How we cite our quotes:
He didn't fight.
He hadn't fought at all. (lines 5-6)
Just when we think we're going to have a huge power struggle we find out the old fish isn't even going to put up a fight! At this point we think the speaker has all the power.
He hung a grunting weight,
battered and venerable (lines 7-8)
Line 7 reiterates lines 5 and 6, but line 8 complicates things by assigning the fish to a position of respect. Think about it, those who you respect have some power over you (your parents, your teachers, etc.). It seems at this point the speaker has the physical power (his hook is in the fish's mouth), but the fish holds a different kind of power.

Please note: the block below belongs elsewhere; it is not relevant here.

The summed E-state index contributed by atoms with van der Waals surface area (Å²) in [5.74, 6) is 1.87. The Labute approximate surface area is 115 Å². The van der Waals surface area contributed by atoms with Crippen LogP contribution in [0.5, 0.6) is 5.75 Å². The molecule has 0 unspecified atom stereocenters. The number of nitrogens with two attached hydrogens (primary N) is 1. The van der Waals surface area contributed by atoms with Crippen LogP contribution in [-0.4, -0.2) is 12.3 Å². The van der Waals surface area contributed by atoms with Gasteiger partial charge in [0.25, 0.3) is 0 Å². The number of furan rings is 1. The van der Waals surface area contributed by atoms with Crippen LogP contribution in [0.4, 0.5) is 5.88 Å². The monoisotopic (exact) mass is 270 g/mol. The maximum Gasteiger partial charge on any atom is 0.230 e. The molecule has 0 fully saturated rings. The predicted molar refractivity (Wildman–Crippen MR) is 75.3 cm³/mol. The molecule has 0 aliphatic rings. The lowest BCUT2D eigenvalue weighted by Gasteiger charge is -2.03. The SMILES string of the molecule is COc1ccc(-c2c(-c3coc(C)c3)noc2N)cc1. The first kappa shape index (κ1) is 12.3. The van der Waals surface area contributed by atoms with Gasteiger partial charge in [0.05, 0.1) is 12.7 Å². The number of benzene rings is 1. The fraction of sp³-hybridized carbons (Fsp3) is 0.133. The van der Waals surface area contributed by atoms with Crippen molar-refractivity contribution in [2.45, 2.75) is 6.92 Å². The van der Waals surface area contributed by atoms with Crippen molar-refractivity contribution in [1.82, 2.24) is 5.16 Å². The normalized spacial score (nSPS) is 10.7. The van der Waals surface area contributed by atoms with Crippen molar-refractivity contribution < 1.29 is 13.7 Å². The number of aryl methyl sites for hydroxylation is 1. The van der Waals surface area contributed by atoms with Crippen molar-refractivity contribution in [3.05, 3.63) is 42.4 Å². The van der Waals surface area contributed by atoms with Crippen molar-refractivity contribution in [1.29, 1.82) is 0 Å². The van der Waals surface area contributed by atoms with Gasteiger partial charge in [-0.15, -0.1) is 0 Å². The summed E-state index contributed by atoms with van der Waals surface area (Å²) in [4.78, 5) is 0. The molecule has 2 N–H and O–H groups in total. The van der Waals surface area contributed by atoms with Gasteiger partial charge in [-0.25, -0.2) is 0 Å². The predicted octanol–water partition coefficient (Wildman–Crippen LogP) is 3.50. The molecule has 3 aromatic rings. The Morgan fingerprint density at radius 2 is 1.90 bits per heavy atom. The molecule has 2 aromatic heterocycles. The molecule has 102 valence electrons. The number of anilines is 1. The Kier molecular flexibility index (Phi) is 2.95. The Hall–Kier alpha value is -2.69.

—the frightening gills,
fresh and crisp with blood,
that can cut so badly— (lines 24-26)
This is so strange. While the speaker is thinking about the gills which cannot help the fish breathe outside of water, she makes the fish seem powerful by pointing out that the gills are sharp and could potentially cut the speaker really badly.